Doctors know that screening for colorectal cancer reduces mortality. However, more than one-third of age-eligible Americans go unscreened every year even though colon cancer remains the second leading cause of cancer death in the United States.
In an effort to increase colorectal screenings, doctors at Wake Forest Baptist Health developed a specially designed iPad application that allows patients to order a colon cancer screening test while waiting at the doctor’s office before a routine primary care visit.
Called mobile Patient Technology for Health-CRC (mPATH-CRC), the iPad app informs patients of their need for screening, helps them make a screening decision, lets them “self-order” a screening test and sends automated electronic messages to help them complete their chosen test.
Findings from a previous randomized trial of 450 patients published in the April 2018 edition of the journal Annals of Internal Medicine showed that use of the mPATH-CRC app doubled the proportion of patients who completed their colorectal screening.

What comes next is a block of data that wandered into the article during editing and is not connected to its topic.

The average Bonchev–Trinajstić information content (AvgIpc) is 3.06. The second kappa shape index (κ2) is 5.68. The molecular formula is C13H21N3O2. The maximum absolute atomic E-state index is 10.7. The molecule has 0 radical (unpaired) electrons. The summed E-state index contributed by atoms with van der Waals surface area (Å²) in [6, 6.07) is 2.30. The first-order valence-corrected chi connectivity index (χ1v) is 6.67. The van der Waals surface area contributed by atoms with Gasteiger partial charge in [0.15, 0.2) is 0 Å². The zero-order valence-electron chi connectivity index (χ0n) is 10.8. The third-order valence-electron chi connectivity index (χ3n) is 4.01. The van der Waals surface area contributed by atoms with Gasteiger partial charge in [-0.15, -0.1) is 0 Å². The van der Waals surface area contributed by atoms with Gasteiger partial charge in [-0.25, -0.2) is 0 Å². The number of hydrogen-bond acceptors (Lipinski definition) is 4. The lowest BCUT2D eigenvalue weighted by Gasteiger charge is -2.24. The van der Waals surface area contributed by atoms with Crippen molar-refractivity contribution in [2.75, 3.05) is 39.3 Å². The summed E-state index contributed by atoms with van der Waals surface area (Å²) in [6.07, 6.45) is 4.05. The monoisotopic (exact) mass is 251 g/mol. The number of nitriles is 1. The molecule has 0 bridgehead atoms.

Now thanks to a $1.6 million grant from the National Cancer Institute, mPATH-CRC will be tested in 28 primary care clinics in North Carolina and Kentucky.
“While hundreds of mobile health apps have been developed in recent years, the best strategies for incorporating apps in routine primary care remain unknown,” said the study’s principal investigator, David Miller, M.D., professor of internal medicine at Wake Forest Baptist Health.
“Patients often have down time while they are waiting for their doctor. Our mPATH-CRC app makes good use of that currently wasted time by empowering patients with the tools and information they need to get the colorectal cancer screening test that is right for them,” Miller said.
This five-year project is designed to determine the optimal way to implement mPATH-CRC and other technology-based programs in community-based primary care practices, increasing the use of life-saving screening tests and improving the delivery of medical care.